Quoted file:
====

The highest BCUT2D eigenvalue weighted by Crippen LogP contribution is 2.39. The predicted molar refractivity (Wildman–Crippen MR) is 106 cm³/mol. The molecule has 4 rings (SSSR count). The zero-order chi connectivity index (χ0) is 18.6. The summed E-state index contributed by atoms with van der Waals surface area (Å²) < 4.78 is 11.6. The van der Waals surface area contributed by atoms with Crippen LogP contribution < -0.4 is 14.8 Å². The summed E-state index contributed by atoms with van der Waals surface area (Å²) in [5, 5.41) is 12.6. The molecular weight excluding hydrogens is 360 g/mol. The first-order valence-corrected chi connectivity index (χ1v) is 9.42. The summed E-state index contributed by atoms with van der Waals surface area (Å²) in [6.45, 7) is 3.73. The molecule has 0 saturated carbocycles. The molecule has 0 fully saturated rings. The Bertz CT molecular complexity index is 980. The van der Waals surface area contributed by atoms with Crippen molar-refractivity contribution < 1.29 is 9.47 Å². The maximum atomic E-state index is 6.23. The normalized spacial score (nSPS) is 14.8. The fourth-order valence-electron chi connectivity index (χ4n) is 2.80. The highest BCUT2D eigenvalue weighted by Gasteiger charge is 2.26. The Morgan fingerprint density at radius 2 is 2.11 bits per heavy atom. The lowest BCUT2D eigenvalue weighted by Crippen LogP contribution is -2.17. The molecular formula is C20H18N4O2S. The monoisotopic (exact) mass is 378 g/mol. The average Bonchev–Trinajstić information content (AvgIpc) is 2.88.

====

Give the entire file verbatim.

The highest BCUT2D eigenvalue weighted by Crippen LogP contribution is 2.39. The predicted molar refractivity (Wildman–Crippen MR) is 106 cm³/mol. The molecule has 4 rings (SSSR count). The zero-order chi connectivity index (χ0) is 18.6. The summed E-state index contributed by atoms with van der Waals surface area (Å²) < 4.78 is 11.6. The van der Waals surface area contributed by atoms with Crippen LogP contribution < -0.4 is 14.8 Å². The summed E-state index contributed by atoms with van der Waals surface area (Å²) in [5, 5.41) is 12.6. The molecular weight excluding hydrogens is 360 g/mol. The first-order valence-corrected chi connectivity index (χ1v) is 9.42. The summed E-state index contributed by atoms with van der Waals surface area (Å²) in [6.45, 7) is 3.73. The molecule has 0 saturated carbocycles. The molecule has 0 fully saturated rings. The Bertz CT molecular complexity index is 980. The van der Waals surface area contributed by atoms with Crippen molar-refractivity contribution < 1.29 is 9.47 Å². The maximum atomic E-state index is 6.23. The normalized spacial score (nSPS) is 14.8. The fourth-order valence-electron chi connectivity index (χ4n) is 2.80. The highest BCUT2D eigenvalue weighted by Gasteiger charge is 2.26. The Morgan fingerprint density at radius 2 is 2.11 bits per heavy atom. The lowest BCUT2D eigenvalue weighted by Crippen LogP contribution is -2.17. The molecular formula is C20H18N4O2S. The monoisotopic (exact) mass is 378 g/mol. The average Bonchev–Trinajstić information content (AvgIpc) is 2.88.